Comrade Brian Roper, who advocates party vote Green, largely justifies his position on his interpretation of the class nature of the Labour and Green parties and on the parties’ policies. In an article published on this website Brian Roper states, “There is no clear and convincing evidence that the Green Party’s electoral support and membership is overwhelmingly ‘middle class and professional’.” To disprove Brian’s claim it is only necessary to look at the 2014 party vote results. Take my Mana electorate as an example. The polling places in the solidly working-class Cannons Creek recorded 1,057 votes for Labour and only 72 for the Green Party. It was in the bourgeois, National-supporting suburbs where the Greens did best. In Plimmerton and Paremata combined Labour got 345 votes to the Green’s 271. In Wellington’s highly bourgeois suburb of Khandallah National’s party vote was 1,905, Labour’s 576 and the Green’s 451. Everywhere you find the same correlation between working-class areas and Labour. On the other hand, it is the middle-class, National-voting areas where the Greens get their best results and rival Labour’s.

 

On policy, comrade Roper has drilled down in the Green Party’s website to find that in their workplace relations policy there is a good line on the right to strike. He makes great play on this to support his contention that the Green Party is to the left of Labour. The fact is that some of the Greens formal policies are to the left of Labour’s, and some of Labour’s are to the left of the Green’s, but how relevant is scriptural analysis of policies? All opportunist parties make extravagant claims that they do not abide by in government. It is easy for a minor party like the Greens to adopt radical policies on paper when they know that they will not have the responsibility of implementing their programme in government. The Greens have repeatedly said on public platforms that they have three priorities: a carbon tax, clean rivers and ending poverty. The Greens are not campaigning on the right to strike and will not make it a condition for joining a Labour government.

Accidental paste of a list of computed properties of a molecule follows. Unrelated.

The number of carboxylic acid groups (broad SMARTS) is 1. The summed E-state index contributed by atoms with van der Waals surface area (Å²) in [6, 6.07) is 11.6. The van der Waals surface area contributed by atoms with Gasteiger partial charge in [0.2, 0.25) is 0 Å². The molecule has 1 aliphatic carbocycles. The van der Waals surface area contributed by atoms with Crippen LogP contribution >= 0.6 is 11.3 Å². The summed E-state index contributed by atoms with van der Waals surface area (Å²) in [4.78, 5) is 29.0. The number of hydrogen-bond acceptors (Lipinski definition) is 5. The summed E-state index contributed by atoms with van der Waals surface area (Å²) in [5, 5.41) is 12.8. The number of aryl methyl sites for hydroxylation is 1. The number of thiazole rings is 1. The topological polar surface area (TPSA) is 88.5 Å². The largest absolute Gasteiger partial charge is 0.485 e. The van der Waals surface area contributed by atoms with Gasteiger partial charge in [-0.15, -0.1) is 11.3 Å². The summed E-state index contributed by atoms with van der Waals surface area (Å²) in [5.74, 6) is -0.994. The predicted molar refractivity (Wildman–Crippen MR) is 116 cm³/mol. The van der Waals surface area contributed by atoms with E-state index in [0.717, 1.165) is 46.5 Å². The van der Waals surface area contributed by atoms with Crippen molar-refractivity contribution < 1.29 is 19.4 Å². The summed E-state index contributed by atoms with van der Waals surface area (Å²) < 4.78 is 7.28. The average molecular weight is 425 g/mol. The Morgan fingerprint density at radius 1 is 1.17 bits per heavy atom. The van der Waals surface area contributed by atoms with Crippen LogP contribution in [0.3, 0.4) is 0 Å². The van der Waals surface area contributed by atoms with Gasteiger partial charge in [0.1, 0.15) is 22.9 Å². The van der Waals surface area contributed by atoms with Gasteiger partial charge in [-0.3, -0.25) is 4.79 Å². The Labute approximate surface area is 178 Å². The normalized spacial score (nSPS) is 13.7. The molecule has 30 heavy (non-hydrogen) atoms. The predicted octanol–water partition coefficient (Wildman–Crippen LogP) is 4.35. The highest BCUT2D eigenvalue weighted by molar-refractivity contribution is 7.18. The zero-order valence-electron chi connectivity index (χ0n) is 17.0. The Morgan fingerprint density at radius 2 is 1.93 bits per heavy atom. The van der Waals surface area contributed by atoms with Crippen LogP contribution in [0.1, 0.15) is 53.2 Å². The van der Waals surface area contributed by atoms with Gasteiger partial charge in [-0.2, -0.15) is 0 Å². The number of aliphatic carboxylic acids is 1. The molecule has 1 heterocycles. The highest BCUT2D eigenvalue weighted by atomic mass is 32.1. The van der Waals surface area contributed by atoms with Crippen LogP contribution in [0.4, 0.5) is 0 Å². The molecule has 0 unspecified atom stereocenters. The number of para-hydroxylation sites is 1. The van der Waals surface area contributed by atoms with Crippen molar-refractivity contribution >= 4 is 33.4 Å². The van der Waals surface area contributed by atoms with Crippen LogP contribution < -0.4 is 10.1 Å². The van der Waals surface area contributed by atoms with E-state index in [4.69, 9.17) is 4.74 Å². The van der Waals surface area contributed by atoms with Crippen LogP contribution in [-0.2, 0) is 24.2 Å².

When hundreds of thousands of workers and students are moving left to vote Labour, socialists should be whole-heartedly with this trend, all the better to warn against illusions in a Labour-led government and beginning the patient task of convincing pro-Labour individuals of the need for building a socialist alternative. For revolutionaries, the relationship to reformism is key. For socialists to stand on the sidelines, either abstaining completely or waving a vote Green flag, is to remain aloof from the broad mass and to keep a distance from a leftward movement.

 

I believe the ISO was incorrect to turn down a vote Labour slogan which would have put us in the strongest position to demonstrate solidarity with the most class-conscious workers and students. This slogan would have given us the best chance of influencing leftward-moving people. My belief is redoubled, in hindsight, in the light of the tidal surge to Labour. However, I consider the ‘Kick National Out’ slogan to be workable, if not ideal. Either way, these slogans attempt to relate to the election in ways that connect socialists with a leftwing audience. If we get a Labour-led government, the ISO will have shared in a worker’s victory: only a limited victory so far as reforms are delivered. The participation of the ISO in this effort by the working class to chuck out a National government will give it credibility in the struggles ahead – against, without doubt, a pro-capitalist government.